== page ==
Color stretches all the way up to the high rafters in this living room designed by Thomas Jayne and William Cullum. As you can see in the mirror, the color of these walls changes depending on the way the light hits it, shifting between sharp mint green and soft sea foam green. The red and blue work nicely, too, as the red is featured in the carpet, coffee table, and sofas, blending everything together beautifully. All together, the room feels traditional and formal, country chic and casual. To elongate your already tall ceilings, hang a pendant light high above the sitting area.

Cohesive Colors: When decorating a room on a budget, it can be tempting to pull together cheap furniture, curtains and pillows, which might not match one another. While contrasting colors can be interesting in a living room, stick to just two or three repeated shade for a more cohesive look. If you have a mis-matched item, such as a couch, chair or pillow that you really love, why not recover or reupholster it to match the rest of the living room?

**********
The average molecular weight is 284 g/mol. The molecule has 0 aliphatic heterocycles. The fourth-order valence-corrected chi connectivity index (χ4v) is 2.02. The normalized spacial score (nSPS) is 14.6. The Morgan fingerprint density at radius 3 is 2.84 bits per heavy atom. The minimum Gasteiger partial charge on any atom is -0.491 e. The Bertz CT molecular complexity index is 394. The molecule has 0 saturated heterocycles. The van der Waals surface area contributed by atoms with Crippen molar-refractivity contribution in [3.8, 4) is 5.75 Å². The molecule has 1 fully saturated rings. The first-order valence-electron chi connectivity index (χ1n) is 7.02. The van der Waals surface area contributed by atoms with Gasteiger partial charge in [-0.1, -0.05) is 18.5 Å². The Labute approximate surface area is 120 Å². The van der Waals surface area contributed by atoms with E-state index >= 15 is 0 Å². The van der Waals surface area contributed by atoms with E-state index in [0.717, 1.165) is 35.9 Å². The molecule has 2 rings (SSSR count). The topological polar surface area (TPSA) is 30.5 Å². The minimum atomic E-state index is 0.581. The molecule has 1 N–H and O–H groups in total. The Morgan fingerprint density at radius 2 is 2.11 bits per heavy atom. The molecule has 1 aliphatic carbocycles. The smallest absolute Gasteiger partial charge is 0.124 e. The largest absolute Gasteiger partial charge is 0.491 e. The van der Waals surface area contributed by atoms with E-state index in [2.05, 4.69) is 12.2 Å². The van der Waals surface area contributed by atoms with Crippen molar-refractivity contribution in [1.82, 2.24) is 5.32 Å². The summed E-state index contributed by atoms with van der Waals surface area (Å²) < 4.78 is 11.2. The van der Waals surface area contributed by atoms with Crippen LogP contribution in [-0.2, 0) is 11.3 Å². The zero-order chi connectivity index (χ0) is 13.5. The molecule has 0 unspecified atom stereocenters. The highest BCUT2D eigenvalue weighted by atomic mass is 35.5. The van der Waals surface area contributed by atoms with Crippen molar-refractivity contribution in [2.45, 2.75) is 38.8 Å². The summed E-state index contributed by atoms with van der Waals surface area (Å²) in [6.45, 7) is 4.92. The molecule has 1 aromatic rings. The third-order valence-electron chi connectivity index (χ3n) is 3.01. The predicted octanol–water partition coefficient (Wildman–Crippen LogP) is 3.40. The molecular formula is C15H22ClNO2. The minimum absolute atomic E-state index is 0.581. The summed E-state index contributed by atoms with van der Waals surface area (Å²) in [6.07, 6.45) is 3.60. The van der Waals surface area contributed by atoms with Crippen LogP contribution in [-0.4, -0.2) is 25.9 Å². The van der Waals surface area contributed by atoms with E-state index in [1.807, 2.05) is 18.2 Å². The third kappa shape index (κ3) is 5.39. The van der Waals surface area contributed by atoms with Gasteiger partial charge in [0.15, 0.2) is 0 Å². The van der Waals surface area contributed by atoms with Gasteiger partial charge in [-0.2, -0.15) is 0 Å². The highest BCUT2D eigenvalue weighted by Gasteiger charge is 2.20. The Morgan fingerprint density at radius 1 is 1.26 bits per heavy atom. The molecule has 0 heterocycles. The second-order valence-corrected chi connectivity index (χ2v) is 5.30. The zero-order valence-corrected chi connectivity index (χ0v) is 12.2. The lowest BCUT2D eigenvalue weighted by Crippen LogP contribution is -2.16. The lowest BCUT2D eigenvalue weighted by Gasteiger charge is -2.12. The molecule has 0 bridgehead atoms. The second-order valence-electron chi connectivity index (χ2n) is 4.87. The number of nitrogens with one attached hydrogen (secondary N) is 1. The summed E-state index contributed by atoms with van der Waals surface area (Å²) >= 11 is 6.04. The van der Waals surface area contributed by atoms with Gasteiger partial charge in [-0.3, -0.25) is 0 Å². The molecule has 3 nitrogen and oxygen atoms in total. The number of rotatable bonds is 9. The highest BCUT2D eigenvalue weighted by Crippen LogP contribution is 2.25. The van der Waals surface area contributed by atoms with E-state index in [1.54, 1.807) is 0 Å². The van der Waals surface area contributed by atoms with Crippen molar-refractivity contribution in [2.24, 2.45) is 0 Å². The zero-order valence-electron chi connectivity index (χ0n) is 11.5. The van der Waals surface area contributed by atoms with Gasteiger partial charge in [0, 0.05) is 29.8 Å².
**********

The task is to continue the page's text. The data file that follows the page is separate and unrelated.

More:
Rustic interiors derive much of their inspiration from the simplicity and romance of past times, with a pointed desire to recall some of the charm and uniqueness that dominated interior spaces before technology took over. One-of-a-kind findings and repurposed objects find their place in the rustic living area, with natural materials such as raw, stripped, or blemished wood, stone, and metal taking center stage in the way of furnishings.
Rustic interiors derive much of their inspiration from the simplicity and romance of past times, with a pointed desire to recall some of the charm and uniqueness that dominated interior spaces before technology took over. One-of-a-kind findings and repurposed objects find their place in the rustic living area, with natural materials such as raw, stripped, or blemished wood, stone, and metal taking center stage in the way of furnishings.